White-tipped reef shark near Ant Atoll, Pohnpei, Federated States of Micronesia. Top predators, including sharks, are associated with healthy reefs and productive fisheries. Photo by John Brody, OneReef volunteer engineer.
- Investigates the causes of economic imbalances.
- Explores and develops market-based solutions.
OneReef is putting an entrepreneurial solution in place that fosters climate change adaptation in places where immediate coral reef stressors can be brought under control. OneReef works with Pacific Islanders who own coral reefs and are committed to protecting and adaptively managing them, but do not have the necessary financial, technical, and scientific resources. We provide those resources in a way that rewards good performance, leverages multiple financing sources, and verifies outcomes.
Palau reef showing complete food web - plankton-rich water, schools of reef fish and top predators. The recovery of Palau's reefs from overfishing & coral bleaching demonstrate that conservation measures proposed by One Reef can be effective.
Brett Howell joined OneReef as the Chief Operations Officer (COO) in late September 2013 thanks to funding provided by the Alex C. Walker Foundation and match support from the Anthropocene Institute (AI). In this role, Howell partnered with OneReef’s CEO, Christopher LaFranchi, to test market-based conservation in Micronesia where communities have property rights over coral reefs.
During the period of grant performance (September 2013 – December 2014), OneReef’s level of organizational development at a newly established office in the Republic of Palau (“OneReef Micronesia”) required that Howell divide his effort between supporting operations and fundraising, and developing the market-based conservation mechanisms originally envisioned as the primary focus of the COO role.
Nonetheless, during two project site trips to Micronesia (November 2013 & March 2014), Howell was able to visit several of OneReef’s MCA sites and determine that the Republic of Palau and the Federated States of Micronesia (FSM) do have the basic enabling conditions (i.e. exclusivity and enforcement) needed to establish a market around coral reef conservation. Reefs are managed in Micronesia based on a mix of U.S. regulations (since the countries are Freely Associated States to the U.S. and therefore fall under some of our same laws) and historical tenure rights of communities that have traditionally managed reef and atoll areas for centuries. Coral reefs in Micronesia are generally very healthy with high-levels of coral cover (>50%) and significant biodiversity (e.g. functional trophic levels including sharks and major predator-prey relationships). This situation is in marked contrast to Florida and the Caribbean, the areas of Howell’s previous work with Walker Foundation, where coral reef cover is generally less than 5%, large predators are virtually gone, and water quality issues are pervasive (e.g. undertreated human waste killing corals because of disease transmission, water turbidity, etc.). In Micronesia the challenge broadly comes down to preventing poaching by large foreign commercial fishing vessels so massive biodiversity loss events do not occur, and finding the right balance between historical cultural traditions and ecological needs (e.g. allowing the capture of a certain number of sea turtles a year for community celebrations while maintaining a viable population of animals). Long-term efforts to educate communities and establish MCAs at locations that meet OneReef’s site criteria selection should establish “havens” of biodiversity that complement other conservation efforts in the region (e.g. Micronesia Challenge). However, given the often remote nature of MCA locations, and a lack of tourism at these sites, the opportunity for market-based conservation initiatives is often limited and is generally restricted to government-led fee collection (e.g. entrance fees to Palau’s parks or departure taxes from the airport), programs that Walker Foundation funding helped to establish about a decade ago.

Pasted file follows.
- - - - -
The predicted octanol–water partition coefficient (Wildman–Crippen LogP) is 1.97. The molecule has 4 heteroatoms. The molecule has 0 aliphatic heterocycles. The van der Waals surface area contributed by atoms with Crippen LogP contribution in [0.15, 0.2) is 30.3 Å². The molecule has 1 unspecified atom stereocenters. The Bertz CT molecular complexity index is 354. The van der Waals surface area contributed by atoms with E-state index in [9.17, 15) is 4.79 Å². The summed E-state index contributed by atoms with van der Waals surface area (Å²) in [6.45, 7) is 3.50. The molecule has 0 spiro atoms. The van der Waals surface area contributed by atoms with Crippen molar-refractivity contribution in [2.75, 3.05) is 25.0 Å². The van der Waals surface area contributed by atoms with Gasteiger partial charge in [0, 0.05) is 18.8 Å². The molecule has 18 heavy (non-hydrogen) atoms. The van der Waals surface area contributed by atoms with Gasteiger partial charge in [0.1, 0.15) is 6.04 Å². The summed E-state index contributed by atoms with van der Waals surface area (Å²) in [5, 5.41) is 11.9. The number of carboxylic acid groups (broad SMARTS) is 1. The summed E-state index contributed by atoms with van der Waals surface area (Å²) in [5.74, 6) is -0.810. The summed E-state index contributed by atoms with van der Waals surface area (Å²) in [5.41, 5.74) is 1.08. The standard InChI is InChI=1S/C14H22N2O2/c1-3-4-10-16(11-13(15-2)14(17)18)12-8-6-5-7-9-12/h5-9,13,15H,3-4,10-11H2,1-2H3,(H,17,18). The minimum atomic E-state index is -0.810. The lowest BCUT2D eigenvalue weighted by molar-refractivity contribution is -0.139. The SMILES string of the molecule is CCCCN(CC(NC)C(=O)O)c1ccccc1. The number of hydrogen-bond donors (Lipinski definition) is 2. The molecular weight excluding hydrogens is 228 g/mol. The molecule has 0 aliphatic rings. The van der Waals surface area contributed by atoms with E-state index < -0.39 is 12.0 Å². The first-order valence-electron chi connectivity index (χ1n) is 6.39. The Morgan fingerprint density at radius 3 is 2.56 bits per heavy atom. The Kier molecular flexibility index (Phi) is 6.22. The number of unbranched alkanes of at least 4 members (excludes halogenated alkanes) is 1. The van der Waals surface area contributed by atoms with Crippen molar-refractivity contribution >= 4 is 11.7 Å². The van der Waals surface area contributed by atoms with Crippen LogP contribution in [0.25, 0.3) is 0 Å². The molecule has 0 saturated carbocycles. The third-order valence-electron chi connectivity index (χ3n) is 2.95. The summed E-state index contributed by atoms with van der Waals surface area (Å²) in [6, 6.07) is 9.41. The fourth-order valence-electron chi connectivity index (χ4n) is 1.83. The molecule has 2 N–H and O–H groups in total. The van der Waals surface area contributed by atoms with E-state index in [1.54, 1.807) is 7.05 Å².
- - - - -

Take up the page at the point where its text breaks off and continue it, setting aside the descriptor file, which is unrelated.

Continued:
Howell was able to significantly improve OneReef’s management capacity while still contributing to market-based conservation efforts.
Capacity development accomplishments include:
• Securing independent 501(c)(3) status for OneReef allowing the “fiscal sponsorship agreement” with the Rose Foundation for Communities and the Environment to end.
• Leading rebranding initiative by first identifying the need for message consistency, building a relationship with the UK-based firm “Within People” (thought leaders in how to “brand” biodiversity), and managing a 6+ month process culminating in the document “The Big Leap” which explains OneReef’s vision for success and scaling the organization’s strategy. Following the branding work, OneReef’s website was also updated with the new language and a PayPal donation mechanism was introduced allowing small funders to more easily make contributions. A new business card was also designed to match branding consistency.
• Establishing a risk management program for OneReef, including securing appropriate domestic and international insurance policies to protect the organization from liability while traveling with funders and volunteers overseas. OneReef also developed a “standardized” template for liability release forms for use with future overseas travel (e.g. volunteers, donor visits).
• Supervising financial reporting and tax returns, including development of OneReef’s first 990 tax filings and getting Micronesian bookkeeping records verified. Previously, there were few records from Micronesia so OneReef struggled to have transparency about how funds were being used.